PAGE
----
Science As Worship – An Essay

Our Class of 2019 salutatorian, Lauren Reed, applied and was accepted to Biola University’s Stewart Science Honors program with this 300-word essay response. Our staff was impressed by Lauren‘s observation and statements around the worship of God through his creation. We liked it so much, we wanted our community to have a chance to read it as well.

Q: Some science historians and philosophers believe that all science in practice is innately (naturally) and irrepressibly (uncontrollably) religious and requires faith to conduct. What is your response to this statement? Further, how does a uniquely Christian worldview change the way that science is approached, studied, and exercised?

A: Any scientist has to have some degree of faith. Science is built on assumptions about the universe. Science is built on the presuppositions that nature is consistent and uniform. The universe is an orderly place where this consistency is evenly spread throughout nature. Whenever scientists conduct experiments, they have to have faith that these presuppositions are correct and will not change. This faith is the foundation of scientific experiments and hypotheses. Without this type of faith, science would be impossible. There are, however, instances where religious faith has intersected with science.

Pythagoras, the famous mathematician who discovered the Pythagorean Theorem, started worshiping numbers. He bowed down to mathematical patterns and even had a group of followers with the same ideology, Pythagoras’ worldview came crumbling down one day at sea. One of his followers made a discovery incompatible with one of Pythagoras’ patterns and was thrown overboard. Because of this small discovery, Pythagoras’ philosophy was shattered. Pythagoras had faith in science and mathematics, but it was the wrong kind of faith.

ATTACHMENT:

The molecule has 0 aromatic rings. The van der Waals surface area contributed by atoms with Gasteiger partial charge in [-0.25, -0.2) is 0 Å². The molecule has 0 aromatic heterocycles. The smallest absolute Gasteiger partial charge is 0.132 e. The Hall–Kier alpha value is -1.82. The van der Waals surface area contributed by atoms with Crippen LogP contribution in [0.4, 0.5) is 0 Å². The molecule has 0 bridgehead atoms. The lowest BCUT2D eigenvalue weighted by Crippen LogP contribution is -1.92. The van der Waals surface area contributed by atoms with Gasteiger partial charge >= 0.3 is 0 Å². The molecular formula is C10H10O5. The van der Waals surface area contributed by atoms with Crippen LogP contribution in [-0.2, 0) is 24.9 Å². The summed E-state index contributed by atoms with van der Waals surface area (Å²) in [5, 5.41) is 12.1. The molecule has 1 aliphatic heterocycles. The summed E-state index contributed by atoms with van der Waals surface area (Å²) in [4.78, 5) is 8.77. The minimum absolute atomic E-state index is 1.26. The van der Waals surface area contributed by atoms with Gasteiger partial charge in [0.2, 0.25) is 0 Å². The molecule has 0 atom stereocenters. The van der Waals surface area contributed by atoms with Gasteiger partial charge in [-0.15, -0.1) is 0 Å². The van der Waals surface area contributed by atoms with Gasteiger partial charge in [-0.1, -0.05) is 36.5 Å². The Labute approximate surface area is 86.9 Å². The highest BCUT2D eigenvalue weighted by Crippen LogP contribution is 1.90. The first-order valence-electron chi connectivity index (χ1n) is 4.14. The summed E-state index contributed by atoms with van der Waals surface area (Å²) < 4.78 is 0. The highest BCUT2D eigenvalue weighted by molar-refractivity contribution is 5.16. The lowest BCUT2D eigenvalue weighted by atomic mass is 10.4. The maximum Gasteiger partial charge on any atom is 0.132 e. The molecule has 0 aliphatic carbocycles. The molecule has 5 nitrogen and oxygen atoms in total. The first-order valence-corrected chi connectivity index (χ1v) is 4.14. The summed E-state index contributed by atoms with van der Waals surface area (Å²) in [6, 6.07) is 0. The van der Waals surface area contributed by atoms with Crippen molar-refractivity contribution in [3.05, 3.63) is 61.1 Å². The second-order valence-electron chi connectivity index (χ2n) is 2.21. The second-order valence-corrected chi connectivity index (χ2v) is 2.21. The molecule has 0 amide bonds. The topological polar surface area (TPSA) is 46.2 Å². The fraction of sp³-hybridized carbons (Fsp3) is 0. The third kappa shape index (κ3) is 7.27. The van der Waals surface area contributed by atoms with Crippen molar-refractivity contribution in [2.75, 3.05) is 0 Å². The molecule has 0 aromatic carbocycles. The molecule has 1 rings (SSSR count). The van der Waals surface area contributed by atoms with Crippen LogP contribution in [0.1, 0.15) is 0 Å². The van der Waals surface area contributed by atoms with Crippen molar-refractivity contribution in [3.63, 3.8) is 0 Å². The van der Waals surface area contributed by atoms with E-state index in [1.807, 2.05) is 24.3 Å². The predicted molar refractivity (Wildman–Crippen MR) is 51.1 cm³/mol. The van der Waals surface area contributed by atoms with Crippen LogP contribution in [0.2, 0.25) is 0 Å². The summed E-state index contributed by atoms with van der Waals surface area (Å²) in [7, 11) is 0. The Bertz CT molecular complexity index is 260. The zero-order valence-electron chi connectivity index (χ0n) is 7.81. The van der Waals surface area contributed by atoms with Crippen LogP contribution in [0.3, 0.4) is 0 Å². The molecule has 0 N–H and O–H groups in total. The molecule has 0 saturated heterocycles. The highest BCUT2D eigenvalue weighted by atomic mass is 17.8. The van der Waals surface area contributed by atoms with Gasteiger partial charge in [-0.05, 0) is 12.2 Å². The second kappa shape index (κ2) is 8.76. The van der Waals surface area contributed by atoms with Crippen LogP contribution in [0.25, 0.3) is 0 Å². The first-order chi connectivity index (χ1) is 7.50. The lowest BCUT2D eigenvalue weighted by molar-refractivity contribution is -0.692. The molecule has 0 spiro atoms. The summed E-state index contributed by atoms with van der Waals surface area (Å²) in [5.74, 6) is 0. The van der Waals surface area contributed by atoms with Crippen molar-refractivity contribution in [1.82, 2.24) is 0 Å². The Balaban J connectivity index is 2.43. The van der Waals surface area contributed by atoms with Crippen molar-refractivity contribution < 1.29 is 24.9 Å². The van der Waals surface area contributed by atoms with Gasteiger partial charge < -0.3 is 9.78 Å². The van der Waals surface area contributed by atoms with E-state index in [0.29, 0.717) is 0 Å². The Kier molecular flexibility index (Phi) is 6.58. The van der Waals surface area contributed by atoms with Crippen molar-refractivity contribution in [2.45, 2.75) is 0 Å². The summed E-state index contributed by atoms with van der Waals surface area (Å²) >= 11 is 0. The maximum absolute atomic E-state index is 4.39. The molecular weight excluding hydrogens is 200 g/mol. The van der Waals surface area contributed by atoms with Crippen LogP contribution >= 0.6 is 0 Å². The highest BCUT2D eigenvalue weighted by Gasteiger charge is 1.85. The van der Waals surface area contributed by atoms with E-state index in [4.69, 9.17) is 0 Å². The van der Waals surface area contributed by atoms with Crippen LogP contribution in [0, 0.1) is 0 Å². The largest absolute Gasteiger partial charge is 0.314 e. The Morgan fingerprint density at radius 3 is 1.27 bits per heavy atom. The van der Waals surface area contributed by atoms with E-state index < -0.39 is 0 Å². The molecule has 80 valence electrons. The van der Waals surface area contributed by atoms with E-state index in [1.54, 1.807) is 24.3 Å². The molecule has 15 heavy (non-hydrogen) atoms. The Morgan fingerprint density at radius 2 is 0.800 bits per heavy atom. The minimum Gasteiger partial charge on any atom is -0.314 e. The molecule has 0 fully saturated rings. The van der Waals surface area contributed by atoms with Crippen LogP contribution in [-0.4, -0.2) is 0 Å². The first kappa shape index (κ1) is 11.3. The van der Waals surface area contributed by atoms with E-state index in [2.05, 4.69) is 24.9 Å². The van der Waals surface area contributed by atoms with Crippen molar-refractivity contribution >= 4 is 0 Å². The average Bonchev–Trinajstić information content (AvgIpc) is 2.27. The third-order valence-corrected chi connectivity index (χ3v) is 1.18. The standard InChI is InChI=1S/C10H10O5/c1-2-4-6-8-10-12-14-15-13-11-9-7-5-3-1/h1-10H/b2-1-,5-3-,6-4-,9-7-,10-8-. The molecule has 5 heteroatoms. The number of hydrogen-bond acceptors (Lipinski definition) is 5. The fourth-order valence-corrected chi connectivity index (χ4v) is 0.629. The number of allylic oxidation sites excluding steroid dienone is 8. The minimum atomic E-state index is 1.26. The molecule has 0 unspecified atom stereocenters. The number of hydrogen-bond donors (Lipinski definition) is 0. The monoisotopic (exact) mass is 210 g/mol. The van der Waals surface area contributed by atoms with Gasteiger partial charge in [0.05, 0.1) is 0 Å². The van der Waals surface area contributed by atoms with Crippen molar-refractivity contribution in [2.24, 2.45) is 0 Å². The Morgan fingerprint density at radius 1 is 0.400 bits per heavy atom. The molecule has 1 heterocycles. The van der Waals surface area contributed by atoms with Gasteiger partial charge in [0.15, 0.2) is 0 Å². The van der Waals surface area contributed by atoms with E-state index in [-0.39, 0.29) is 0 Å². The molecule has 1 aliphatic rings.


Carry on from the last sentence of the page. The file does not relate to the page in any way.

Johannes Kepler, a scientist and mathematician, is an example of having the right kind of faith in science. Kepler believed that studying creation was a way to worship and learn Creator himself. He referred to his discoveries as ‘hymns’ to the Creator. Kepler loved God first and used science to demonstrate God’s goodness.

With a Christian worldview, science has a higher and deeper meaning. When one studies volcanoes and earthquakes, they have a greater understanding of the One who has power over these forces of nature. When one studies how complex the brain is, they have a glimpse into the wisdom of the One who created the brain. Science with a Christian worldview is a form of worshiping and having a stronger relationship with God.


When one studies volcanoes and earthquakes, they have a greater understanding of the One who has power over these forces of nature.


At CVC in Visalia, we are always connecting God’s word with the created world around us, keeping our faith integration authentic. Our students are educated in a community that believes we, along with everything and everyone around us, were created for a higher purpose–to worship! To find out more about how Central Valley Christian School and our students are rooted in God’s word, click here or email us at admissions@cvc.org.

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When hope isn't a chore